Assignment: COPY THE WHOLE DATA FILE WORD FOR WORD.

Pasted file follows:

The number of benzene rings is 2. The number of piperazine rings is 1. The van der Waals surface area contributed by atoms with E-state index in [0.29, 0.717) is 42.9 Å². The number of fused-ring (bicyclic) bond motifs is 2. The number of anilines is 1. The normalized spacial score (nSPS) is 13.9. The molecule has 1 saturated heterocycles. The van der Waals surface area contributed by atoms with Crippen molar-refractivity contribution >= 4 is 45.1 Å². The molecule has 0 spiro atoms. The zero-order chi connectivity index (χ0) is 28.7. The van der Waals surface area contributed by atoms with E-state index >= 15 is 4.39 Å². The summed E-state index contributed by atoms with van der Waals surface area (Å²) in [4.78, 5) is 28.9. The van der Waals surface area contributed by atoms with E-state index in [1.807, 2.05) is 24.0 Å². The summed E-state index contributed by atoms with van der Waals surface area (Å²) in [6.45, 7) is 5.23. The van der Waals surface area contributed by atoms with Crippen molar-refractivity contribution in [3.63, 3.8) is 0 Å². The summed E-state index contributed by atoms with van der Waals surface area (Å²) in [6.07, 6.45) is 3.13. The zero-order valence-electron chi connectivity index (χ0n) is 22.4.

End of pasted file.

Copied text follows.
The number of benzene rings is 2. The number of piperazine rings is 1. The van der Waals surface area contributed by atoms with E-state index in [0.29, 0.717) is 42.9 Å². The number of fused-ring (bicyclic) bond motifs is 2. The number of anilines is 1. The normalized spacial score (nSPS) is 13.9. The molecule has 1 saturated heterocycles. The van der Waals surface area contributed by atoms with Crippen molar-refractivity contribution >= 4 is 45.1 Å². The molecule has 0 spiro atoms. The zero-order chi connectivity index (χ0) is 28.7. The van der Waals surface area contributed by atoms with E-state index >= 15 is 4.39 Å². The summed E-state index contributed by atoms with van der Waals surface area (Å²) in [4.78, 5) is 28.9. The van der Waals surface area contributed by atoms with E-state index in [1.807, 2.05) is 24.0 Å². The summed E-state index contributed by atoms with van der Waals surface area (Å²) in [6.45, 7) is 5.23. The van der Waals surface area contributed by atoms with Crippen molar-refractivity contribution in [3.63, 3.8) is 0 Å². The summed E-state index contributed by atoms with van der Waals surface area (Å²) in [6.07, 6.45) is 3.13. The zero-order valence-electron chi connectivity index (χ0n) is 22.4.